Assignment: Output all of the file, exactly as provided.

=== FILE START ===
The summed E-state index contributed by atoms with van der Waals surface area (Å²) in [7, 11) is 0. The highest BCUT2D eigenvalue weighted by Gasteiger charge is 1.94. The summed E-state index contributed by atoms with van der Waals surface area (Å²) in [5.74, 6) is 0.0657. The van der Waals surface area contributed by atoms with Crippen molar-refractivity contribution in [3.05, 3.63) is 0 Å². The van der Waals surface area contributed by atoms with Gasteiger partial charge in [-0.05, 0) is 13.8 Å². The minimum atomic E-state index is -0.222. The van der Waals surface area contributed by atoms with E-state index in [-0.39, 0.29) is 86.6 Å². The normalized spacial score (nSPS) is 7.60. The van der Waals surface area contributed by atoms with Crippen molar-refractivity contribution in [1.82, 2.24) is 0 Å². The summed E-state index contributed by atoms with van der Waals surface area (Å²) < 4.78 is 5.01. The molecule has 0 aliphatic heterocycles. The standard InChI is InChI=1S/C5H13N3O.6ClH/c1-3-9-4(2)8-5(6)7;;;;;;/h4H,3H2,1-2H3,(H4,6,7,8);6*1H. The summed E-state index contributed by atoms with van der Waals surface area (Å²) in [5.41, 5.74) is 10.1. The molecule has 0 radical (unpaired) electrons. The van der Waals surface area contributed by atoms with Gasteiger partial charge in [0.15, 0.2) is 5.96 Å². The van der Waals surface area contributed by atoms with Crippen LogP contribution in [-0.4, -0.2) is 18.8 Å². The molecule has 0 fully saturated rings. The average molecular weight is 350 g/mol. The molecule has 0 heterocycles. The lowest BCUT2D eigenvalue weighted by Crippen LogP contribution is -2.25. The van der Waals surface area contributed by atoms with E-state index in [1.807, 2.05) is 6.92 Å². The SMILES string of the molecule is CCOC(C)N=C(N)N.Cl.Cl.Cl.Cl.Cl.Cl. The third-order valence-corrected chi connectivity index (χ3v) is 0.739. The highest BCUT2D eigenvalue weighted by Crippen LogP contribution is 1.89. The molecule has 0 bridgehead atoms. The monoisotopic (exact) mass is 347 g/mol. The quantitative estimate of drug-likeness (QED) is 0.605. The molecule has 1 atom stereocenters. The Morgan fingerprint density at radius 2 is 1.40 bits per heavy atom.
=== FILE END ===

The summed E-state index contributed by atoms with van der Waals surface area (Å²) in [7, 11) is 0. The highest BCUT2D eigenvalue weighted by Gasteiger charge is 1.94. The summed E-state index contributed by atoms with van der Waals surface area (Å²) in [5.74, 6) is 0.0657. The van der Waals surface area contributed by atoms with Crippen molar-refractivity contribution in [3.05, 3.63) is 0 Å². The van der Waals surface area contributed by atoms with Gasteiger partial charge in [-0.05, 0) is 13.8 Å². The minimum atomic E-state index is -0.222. The van der Waals surface area contributed by atoms with E-state index in [-0.39, 0.29) is 86.6 Å². The normalized spacial score (nSPS) is 7.60. The van der Waals surface area contributed by atoms with Crippen molar-refractivity contribution in [1.82, 2.24) is 0 Å². The summed E-state index contributed by atoms with van der Waals surface area (Å²) < 4.78 is 5.01. The molecule has 0 aliphatic heterocycles. The standard InChI is InChI=1S/C5H13N3O.6ClH/c1-3-9-4(2)8-5(6)7;;;;;;/h4H,3H2,1-2H3,(H4,6,7,8);6*1H. The summed E-state index contributed by atoms with van der Waals surface area (Å²) in [5.41, 5.74) is 10.1. The molecule has 0 radical (unpaired) electrons. The van der Waals surface area contributed by atoms with Gasteiger partial charge in [0.15, 0.2) is 5.96 Å². The van der Waals surface area contributed by atoms with Crippen LogP contribution in [-0.4, -0.2) is 18.8 Å². The molecule has 0 fully saturated rings. The average molecular weight is 350 g/mol. The molecule has 0 heterocycles. The lowest BCUT2D eigenvalue weighted by Crippen LogP contribution is -2.25. The van der Waals surface area contributed by atoms with E-state index in [1.807, 2.05) is 6.92 Å². The SMILES string of the molecule is CCOC(C)N=C(N)N.Cl.Cl.Cl.Cl.Cl.Cl. The third-order valence-corrected chi connectivity index (χ3v) is 0.739. The highest BCUT2D eigenvalue weighted by Crippen LogP contribution is 1.89. The molecule has 0 bridgehead atoms. The monoisotopic (exact) mass is 347 g/mol. The quantitative estimate of drug-likeness (QED) is 0.605. The molecule has 1 atom stereocenters. The Morgan fingerprint density at radius 2 is 1.40 bits per heavy atom.